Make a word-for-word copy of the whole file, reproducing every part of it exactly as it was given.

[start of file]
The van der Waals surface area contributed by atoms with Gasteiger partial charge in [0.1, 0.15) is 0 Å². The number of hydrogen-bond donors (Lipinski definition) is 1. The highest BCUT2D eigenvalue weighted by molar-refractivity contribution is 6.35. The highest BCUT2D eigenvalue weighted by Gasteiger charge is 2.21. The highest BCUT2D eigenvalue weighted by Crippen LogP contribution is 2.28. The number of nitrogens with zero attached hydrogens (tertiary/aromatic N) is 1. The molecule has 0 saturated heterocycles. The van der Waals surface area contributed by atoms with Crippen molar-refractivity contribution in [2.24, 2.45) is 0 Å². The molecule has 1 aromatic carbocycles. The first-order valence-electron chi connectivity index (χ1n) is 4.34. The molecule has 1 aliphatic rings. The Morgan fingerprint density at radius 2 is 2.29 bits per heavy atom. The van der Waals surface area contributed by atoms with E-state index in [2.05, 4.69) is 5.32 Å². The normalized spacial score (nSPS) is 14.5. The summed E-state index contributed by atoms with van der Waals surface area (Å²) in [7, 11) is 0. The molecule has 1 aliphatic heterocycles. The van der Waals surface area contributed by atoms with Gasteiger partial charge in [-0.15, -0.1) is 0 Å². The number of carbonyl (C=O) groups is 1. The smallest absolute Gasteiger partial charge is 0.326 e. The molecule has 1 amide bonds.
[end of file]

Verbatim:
The van der Waals surface area contributed by atoms with Gasteiger partial charge in [0.1, 0.15) is 0 Å². The number of hydrogen-bond donors (Lipinski definition) is 1. The highest BCUT2D eigenvalue weighted by molar-refractivity contribution is 6.35. The highest BCUT2D eigenvalue weighted by Gasteiger charge is 2.21. The highest BCUT2D eigenvalue weighted by Crippen LogP contribution is 2.28. The number of nitrogens with zero attached hydrogens (tertiary/aromatic N) is 1. The molecule has 0 saturated heterocycles. The van der Waals surface area contributed by atoms with Crippen molar-refractivity contribution in [2.24, 2.45) is 0 Å². The molecule has 1 aromatic carbocycles. The first-order valence-electron chi connectivity index (χ1n) is 4.34. The molecule has 1 aliphatic rings. The Morgan fingerprint density at radius 2 is 2.29 bits per heavy atom. The van der Waals surface area contributed by atoms with E-state index in [2.05, 4.69) is 5.32 Å². The normalized spacial score (nSPS) is 14.5. The summed E-state index contributed by atoms with van der Waals surface area (Å²) in [7, 11) is 0. The molecule has 1 aliphatic heterocycles. The van der Waals surface area contributed by atoms with Gasteiger partial charge in [-0.15, -0.1) is 0 Å². The number of carbonyl (C=O) groups is 1. The smallest absolute Gasteiger partial charge is 0.326 e. The molecule has 1 amide bonds.